There was plenty of disinformation about Ukraine again during the last week. One “documentary” about Eastern Ukraine claimed that the Russian presence in the area was fabricated by the Western media. Russian state TV show Vremya Pokazhet focused on the relationship between Russia and Ukraine, and claimed that Russia had not seized Ukrainian territory, that Russia is not fighting in Ukraine and that Russia is in fact not present in Ukraine at all (http://bit.ly/2js6I3k). Of course, these claims have all been refuted before – even by President Putin himself (http://bit.ly/1kC94ch).
In another TV show, it was explained that Russia did indeed annex Crimea, but only to save the peninsula from impending destruction (http://bit.ly/2jh7cXG). The same disinformation was aired by Czech pro-Kremlin outlet Protiproud, which re-used the unsubstantiated allegations around genocide of Russian speakers (http://bit.ly/2iDpbsQ).
As we know, the illegal annexation of Crimea by the Russian Federation took place in February-March 2014, almost two months before the pro-Russian protests in Donetsk and Luhansk oblasts escalated into an armed separatist insurgency (http://bbc.in/1FfegIv). The Office of the Prosecutor of the International Criminal Court has found that the Russian Federation deployed members of its armed forces to gain control over parts of the Ukrainian territory without the consent of the Ukrainian Government (http://bit.ly/2ftv6iT).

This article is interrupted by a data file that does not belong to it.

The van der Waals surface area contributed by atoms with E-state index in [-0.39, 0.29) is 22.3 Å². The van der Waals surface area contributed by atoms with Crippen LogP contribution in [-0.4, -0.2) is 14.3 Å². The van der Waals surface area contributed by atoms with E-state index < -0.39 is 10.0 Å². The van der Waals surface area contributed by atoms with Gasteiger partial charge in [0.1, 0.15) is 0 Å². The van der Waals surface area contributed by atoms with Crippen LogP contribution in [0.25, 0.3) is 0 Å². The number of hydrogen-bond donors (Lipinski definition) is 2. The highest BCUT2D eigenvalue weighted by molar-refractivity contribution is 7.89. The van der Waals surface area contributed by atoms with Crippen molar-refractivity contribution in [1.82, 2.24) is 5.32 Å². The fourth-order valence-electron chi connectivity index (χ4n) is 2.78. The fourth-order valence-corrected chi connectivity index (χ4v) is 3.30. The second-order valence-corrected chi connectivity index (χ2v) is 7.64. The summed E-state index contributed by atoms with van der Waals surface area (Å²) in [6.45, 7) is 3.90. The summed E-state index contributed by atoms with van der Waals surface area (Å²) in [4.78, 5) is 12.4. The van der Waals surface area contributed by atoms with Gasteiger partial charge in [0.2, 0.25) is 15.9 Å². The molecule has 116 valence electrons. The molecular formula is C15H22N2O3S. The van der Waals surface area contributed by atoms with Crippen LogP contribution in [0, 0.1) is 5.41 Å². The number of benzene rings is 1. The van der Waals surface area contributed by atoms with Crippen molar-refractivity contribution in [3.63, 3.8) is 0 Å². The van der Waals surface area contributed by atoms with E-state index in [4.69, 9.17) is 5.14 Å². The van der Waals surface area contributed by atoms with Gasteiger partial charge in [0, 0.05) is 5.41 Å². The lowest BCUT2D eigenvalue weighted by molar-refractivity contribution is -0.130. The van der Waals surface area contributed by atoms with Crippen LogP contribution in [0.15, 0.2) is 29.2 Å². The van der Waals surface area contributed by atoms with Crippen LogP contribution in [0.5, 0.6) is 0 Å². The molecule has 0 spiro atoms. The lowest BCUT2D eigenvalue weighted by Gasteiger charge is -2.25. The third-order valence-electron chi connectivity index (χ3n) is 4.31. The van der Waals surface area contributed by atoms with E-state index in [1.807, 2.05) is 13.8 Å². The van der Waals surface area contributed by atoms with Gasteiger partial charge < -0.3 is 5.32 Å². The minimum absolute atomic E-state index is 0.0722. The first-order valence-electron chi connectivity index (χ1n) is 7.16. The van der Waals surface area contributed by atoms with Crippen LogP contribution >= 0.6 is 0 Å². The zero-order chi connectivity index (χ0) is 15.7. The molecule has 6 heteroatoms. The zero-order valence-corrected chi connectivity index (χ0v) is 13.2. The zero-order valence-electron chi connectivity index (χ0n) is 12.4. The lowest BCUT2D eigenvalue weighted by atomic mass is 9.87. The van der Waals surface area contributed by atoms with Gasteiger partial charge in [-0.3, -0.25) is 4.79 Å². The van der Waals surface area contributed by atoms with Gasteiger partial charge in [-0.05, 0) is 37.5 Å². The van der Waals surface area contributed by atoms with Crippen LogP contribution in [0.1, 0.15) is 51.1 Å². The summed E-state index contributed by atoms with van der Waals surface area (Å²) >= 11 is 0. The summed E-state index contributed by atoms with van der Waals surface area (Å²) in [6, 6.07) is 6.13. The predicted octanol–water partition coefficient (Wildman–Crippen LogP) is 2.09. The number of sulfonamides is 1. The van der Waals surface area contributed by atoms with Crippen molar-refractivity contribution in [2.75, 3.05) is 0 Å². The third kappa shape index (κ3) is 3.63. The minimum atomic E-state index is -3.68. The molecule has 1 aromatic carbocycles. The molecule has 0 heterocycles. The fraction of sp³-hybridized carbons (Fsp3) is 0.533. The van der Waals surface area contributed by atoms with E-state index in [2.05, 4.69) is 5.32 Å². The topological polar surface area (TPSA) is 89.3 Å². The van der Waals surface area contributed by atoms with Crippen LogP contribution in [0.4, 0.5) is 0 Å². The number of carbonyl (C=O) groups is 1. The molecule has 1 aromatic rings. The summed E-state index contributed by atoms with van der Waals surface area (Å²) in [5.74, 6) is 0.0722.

Who cares about numbers?
This last week has seen massive disinformation directed towards the US enforcement of NATO’s eastern flank, as we have already reported (http://bit.ly/2iMmGkG). In particular, the number of tanks deployed has been grossly exaggerated (87 becoming 3600 http://bit.ly/2j7N5Lv).
The US led Operation Atlantic Resolve is depicted as NATO aggression directed at Russia (http://bit.ly/2iOTESf) – in some websites it is even suggested that the conflict with Russia is intended to start before President-elect Trump’s inauguration on Friday (http://bit.ly/2jMn1sE). This all fits with one of the most recurring narratives that pro-Kremlin disinformation uses about the West: aggressive, warmongering and encircling Russia (http://bit.ly/2i46HTd).
This was followed by other disinformation on NATO, namely a fake photo claimed to portray dead civilians after a NATO bombing in Kosovo, (http://bit.ly/2iMxnna) which was in fact depicting dead civilians in Bosnia four years prior to the NATO intervention in Kosovo (http://reut.rs/2iKN0fS). The use of fake photos is a widely used tactic in the disinformation campaigns as we have reported before http://bit.ly/2hrUtDG.
NATO/the West was also said to be behind a disinformation campaign directed at Russia – not the other way around – which included disinformation on the downing of flight MH17 (http://bit.ly/2jqgeE8). Among other things, it was claimed that no evidence has been presented that the MH17 was shot down by a BUK missile and that the contrary evidence of a Spanish air controller, “Carlos”, was never followed up. Of course, as we have reported (http://bit.ly/2jqPAZu), the criminal investigation into the downing of MH17 concluded – based on solid evidence – that the missile that shot down MH17 was fired from a Russian vehicle that crossed into Ukraine and then back to Russia again afterwards: (http://bit.ly/2d980Nz). Regarding the mysterious “Carlos”, the airport where he supposedly worked for several years has confirmed that at that time all of their air traffic controllers were Ukrainian, and that in any case they have never employed any Spaniard as an air controller or for any other task (http://bit.ly/1Vg9mEv). Sadly, the distortion of the MH17 tragedy for disinformation purposes continues unashamedly (http://bit.ly/2k3lY3N).
Disinformation cases reported in the previous week